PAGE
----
What's More Expensive Than College? Not Going to College

There is a cost to not educating young people. The evidence is around us and all over the world.

615 students studying Sterling College flickr.jpg

Flickr/Sterling College

If you want to feel optimistic about the state of things for unemployed, disengaged, and dissatisfied youths in America, here's a way. Spin a globe. Stop it with your finger. If you touch land, the overwhelming odds are that the young people in that country are doing much worse.

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There are 1.2 billion people between 15 and 24 in the world, according to the International Youth Foundation's new Opportunity for Action paper. Although many of their prospects are rising, they are emerging from conditions of widespread poverty and lack of access to the most important means of economic mobility: education. In the Middle East and North Africa, youth unemployment has been stuck above 20 percent for the last two decades. And in the parts of the world where youth unemployment has been low, such as south and east Asia, young people are overwhelmingly employed in the agriculture sector, which leaves them vulnerable to poverty.

The report is a crackerjack box of interesting facts -- e.g.: the probability that a 15-year-old Russian male will die before he is 60 is higher than 40 percent, the highest in Europe; among women 15 to 24 years old, only 15 percent are working in the Middle East -- but some of the most surprising stats are the closest to home.

NEET.pngThe IYF authors focus on the so-called "NEETs" in the United States and Europe. NEET stands for those Not Engaged in Employment/education, or Training. A 2012 U.S. study put the social cost per NEET youth at $37,450, when you factored in lost earnings, public health spending, and other factors. That brings the total cost of 6.7 million NEET American youths to $4.75 trillion, equal to nearly a third of GDP, or half of U.S. public debt.

Statistics like this are a good reminder that, even though college tuition is famously outpacing median incomes, there is still something more expensive than going to school. Very often, that is not going to school.

The NEET study's final number might be too high. It also might be too low. I can't say. But it's far from the only report identifying a astronomical cost to not going to college.

-- The typical income gap between the a college graduate and the a high school dropout has never been higher. Today, college grads earn 80 percent more than people who don't go to high school.

-- A 2009 McKinsey report estimated that if we raised our education performance to the level of Korea, we could improve the US economy by more than $2 trillion. (We could, in other words, add the GDP of Italy to our economy with education reform.)

-- Yet another study from NBER estimated that the benefit of a good teacher over an average teacher could improve a student's future lifetime earnings by $400,000.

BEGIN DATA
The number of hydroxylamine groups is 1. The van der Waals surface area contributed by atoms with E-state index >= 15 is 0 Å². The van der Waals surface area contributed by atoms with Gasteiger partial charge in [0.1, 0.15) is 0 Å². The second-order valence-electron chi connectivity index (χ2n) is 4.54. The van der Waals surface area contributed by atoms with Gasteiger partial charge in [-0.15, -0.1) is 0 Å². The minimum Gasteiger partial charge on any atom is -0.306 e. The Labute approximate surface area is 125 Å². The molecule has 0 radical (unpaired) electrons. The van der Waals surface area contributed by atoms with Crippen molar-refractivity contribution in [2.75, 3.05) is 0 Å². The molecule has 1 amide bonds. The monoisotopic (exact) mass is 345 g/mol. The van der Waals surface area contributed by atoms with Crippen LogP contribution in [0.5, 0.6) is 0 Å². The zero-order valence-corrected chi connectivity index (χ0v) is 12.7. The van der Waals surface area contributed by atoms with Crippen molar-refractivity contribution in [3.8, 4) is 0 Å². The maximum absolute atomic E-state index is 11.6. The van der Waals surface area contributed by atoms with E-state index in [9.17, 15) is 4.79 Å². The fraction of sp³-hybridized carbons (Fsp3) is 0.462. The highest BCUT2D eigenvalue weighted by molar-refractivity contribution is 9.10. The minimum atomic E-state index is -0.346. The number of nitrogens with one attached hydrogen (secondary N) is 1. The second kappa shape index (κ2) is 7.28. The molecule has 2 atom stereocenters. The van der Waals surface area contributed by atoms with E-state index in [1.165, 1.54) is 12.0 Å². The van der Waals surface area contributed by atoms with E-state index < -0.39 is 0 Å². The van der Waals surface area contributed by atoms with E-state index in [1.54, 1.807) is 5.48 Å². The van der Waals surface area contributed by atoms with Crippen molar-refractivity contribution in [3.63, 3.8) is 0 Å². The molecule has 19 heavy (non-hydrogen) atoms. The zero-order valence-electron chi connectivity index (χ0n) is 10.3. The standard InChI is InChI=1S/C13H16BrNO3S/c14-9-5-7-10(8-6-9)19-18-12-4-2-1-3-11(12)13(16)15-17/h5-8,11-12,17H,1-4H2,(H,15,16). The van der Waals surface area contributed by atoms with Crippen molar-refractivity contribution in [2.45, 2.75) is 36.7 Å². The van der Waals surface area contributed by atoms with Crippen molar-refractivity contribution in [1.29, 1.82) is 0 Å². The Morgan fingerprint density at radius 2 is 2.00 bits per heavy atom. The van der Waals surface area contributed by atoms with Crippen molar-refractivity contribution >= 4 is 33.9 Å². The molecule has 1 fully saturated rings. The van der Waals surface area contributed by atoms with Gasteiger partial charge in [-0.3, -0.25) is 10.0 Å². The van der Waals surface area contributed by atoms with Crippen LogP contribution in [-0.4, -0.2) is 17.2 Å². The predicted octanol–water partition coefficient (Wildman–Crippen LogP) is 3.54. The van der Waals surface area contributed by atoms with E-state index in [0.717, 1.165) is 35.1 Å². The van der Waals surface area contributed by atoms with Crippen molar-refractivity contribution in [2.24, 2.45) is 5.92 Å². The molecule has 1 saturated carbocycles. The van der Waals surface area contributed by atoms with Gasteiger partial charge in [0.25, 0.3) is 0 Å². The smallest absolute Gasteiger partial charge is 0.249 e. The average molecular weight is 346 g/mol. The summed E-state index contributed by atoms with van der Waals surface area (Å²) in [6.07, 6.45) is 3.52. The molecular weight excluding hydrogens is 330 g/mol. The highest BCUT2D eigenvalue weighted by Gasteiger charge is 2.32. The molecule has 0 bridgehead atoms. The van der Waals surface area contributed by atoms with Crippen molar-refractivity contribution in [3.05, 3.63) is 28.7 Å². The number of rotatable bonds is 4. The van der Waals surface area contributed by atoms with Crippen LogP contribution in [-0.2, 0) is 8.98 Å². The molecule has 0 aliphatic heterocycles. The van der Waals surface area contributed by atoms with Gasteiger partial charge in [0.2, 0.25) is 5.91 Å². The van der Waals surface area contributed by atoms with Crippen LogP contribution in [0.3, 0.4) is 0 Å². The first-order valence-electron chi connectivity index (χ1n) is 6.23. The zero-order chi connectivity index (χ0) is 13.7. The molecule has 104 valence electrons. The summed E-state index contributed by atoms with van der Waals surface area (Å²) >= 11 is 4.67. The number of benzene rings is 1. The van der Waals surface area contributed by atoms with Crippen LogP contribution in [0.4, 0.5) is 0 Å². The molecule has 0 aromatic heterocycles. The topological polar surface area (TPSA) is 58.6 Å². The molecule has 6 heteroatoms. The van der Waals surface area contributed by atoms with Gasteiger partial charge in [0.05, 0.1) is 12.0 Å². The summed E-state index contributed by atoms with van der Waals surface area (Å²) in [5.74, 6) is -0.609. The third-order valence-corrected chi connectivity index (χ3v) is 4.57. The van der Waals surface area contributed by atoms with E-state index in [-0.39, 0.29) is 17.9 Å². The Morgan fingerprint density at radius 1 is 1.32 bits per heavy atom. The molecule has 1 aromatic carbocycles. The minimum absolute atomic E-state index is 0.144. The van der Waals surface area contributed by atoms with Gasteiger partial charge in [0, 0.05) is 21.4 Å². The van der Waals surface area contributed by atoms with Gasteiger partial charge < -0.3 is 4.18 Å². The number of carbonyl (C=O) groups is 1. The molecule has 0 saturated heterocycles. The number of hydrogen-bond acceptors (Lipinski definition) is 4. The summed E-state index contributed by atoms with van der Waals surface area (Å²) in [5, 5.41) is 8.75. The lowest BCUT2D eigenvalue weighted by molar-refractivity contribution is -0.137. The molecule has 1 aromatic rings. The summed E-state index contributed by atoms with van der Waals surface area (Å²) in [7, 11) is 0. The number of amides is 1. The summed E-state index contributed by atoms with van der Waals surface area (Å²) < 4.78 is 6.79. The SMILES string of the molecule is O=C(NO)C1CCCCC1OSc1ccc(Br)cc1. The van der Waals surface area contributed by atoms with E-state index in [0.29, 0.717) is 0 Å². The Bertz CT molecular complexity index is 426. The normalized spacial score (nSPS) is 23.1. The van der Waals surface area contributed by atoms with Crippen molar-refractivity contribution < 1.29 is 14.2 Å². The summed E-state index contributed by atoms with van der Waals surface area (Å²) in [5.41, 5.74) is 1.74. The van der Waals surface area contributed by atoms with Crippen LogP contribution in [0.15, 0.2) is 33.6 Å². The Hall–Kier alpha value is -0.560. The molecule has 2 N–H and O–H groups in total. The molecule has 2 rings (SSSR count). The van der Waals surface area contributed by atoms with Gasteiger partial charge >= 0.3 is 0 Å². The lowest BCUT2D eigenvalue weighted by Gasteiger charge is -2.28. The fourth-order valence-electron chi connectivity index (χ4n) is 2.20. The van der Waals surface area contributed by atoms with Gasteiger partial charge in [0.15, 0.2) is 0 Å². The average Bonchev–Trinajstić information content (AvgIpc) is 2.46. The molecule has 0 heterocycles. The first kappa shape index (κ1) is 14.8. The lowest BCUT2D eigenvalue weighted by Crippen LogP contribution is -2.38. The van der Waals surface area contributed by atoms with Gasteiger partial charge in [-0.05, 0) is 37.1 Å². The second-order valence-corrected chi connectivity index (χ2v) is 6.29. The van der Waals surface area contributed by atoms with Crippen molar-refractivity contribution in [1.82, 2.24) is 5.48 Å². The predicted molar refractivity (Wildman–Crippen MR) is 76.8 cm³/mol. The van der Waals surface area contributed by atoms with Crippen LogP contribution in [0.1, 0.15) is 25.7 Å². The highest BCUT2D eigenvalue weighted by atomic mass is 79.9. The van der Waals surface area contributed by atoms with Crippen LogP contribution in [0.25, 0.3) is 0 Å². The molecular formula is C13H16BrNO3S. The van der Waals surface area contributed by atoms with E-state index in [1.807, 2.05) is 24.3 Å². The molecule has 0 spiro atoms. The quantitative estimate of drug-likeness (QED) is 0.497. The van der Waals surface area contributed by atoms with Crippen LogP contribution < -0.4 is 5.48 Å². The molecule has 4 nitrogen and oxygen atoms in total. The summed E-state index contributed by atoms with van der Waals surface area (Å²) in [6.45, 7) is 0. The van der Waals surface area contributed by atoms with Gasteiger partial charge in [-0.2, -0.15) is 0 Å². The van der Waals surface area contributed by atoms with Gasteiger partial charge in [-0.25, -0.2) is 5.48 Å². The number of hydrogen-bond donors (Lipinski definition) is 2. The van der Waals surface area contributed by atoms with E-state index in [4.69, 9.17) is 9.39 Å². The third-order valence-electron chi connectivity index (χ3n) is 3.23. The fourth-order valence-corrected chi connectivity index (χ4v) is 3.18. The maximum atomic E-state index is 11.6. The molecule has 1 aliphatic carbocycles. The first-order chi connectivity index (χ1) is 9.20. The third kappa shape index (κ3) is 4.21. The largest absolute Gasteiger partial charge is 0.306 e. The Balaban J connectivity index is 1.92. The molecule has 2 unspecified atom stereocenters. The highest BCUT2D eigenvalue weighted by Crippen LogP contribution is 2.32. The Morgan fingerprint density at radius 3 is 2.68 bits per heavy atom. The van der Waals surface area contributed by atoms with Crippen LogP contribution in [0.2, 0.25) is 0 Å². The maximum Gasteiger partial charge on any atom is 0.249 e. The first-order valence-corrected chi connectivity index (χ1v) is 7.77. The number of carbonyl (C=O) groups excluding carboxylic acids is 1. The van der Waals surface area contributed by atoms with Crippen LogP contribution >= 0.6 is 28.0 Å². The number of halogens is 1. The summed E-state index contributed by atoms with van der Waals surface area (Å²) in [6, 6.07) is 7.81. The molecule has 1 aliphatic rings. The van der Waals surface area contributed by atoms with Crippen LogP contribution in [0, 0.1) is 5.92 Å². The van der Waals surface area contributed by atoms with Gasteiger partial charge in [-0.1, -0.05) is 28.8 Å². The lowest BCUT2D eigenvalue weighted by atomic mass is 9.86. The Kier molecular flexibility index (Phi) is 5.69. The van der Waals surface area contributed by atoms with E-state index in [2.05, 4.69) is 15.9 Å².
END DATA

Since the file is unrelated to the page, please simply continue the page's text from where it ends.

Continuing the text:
-- Finally, a study from the Hamilton Project found that $100,000 spent on college at age 18 would yield a higher lifetime return than an equal investment in corporate bonds, U.S. government debt, or hot company stocks.

College has its skeptics, and the skeptics make good points. Does a four-year university make sense for every student? Probably not. Is the modern on-site college education necessarily the ideal means to deliver training after high school? Maybe not. Vocational training and community colleges deserve a place in this discussion. And we happen to be living through a quiet revolution in higher education.

Here are three quick examples. First, beginning this year, students at MITx can take free online courses offered by MIT and receive a credential for a price far less than tuition if they demonstrate mastery in the subject. Second, the University of Southern California is experimenting with online classrooms that connect students across the country in front of a single professor. Third, there's Western Governors University, a non-profit, private online university that's spearheading the movement toward "competency-based degrees" that reward what students can prove they know rather than how many hours or credits they amass.

Some of these experiments will fail, and some will scale. What's important is that they offer higher ed and retraining that is cheap, creative, and convenient. If we can win the marketing war in neighborhoods blighted by NEETs and deliver a post-high school education to some of those 7 million young people who have disengaged with education and work, we will be spending money to save money.

Take out that globe one more time and give it a spin. I challenge you to land on a region where education gains aren't translating to productivity and income gains. The highest-income countries have the highest rates of enrollment in secondary school and the smallest share of informal employment that is vulnerable to an economic downturn. There is a cost to not educating young people. The evidence is literally all around us.

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Derek Thompson is a senior editor at The Atlantic, where he writes about economics, labor markets, and the entertainment business.

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